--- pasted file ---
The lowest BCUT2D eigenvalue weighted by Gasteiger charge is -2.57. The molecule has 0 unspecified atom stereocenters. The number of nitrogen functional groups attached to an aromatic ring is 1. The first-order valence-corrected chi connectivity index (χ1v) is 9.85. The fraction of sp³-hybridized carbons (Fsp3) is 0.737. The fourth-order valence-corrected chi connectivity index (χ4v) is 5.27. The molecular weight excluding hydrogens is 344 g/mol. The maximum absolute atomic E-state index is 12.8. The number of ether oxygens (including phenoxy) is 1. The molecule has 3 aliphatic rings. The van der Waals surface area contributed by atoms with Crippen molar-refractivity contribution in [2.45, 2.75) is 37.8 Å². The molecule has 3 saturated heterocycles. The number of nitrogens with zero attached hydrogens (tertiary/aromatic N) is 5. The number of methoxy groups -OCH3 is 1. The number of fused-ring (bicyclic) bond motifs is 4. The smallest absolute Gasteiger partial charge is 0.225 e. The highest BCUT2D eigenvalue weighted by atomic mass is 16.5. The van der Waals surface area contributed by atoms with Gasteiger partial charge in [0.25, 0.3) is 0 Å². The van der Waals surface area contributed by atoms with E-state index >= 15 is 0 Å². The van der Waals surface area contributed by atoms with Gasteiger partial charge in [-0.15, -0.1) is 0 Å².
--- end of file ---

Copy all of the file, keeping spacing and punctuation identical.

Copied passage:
The lowest BCUT2D eigenvalue weighted by Gasteiger charge is -2.57. The molecule has 0 unspecified atom stereocenters. The number of nitrogen functional groups attached to an aromatic ring is 1. The first-order valence-corrected chi connectivity index (χ1v) is 9.85. The fraction of sp³-hybridized carbons (Fsp3) is 0.737. The fourth-order valence-corrected chi connectivity index (χ4v) is 5.27. The molecular weight excluding hydrogens is 344 g/mol. The maximum absolute atomic E-state index is 12.8. The number of ether oxygens (including phenoxy) is 1. The molecule has 3 aliphatic rings. The van der Waals surface area contributed by atoms with Crippen molar-refractivity contribution in [2.45, 2.75) is 37.8 Å². The molecule has 3 saturated heterocycles. The number of nitrogens with zero attached hydrogens (tertiary/aromatic N) is 5. The number of methoxy groups -OCH3 is 1. The number of fused-ring (bicyclic) bond motifs is 4. The smallest absolute Gasteiger partial charge is 0.225 e. The highest BCUT2D eigenvalue weighted by atomic mass is 16.5. The van der Waals surface area contributed by atoms with Gasteiger partial charge in [0.25, 0.3) is 0 Å². The van der Waals surface area contributed by atoms with E-state index >= 15 is 0 Å². The van der Waals surface area contributed by atoms with Gasteiger partial charge in [-0.15, -0.1) is 0 Å².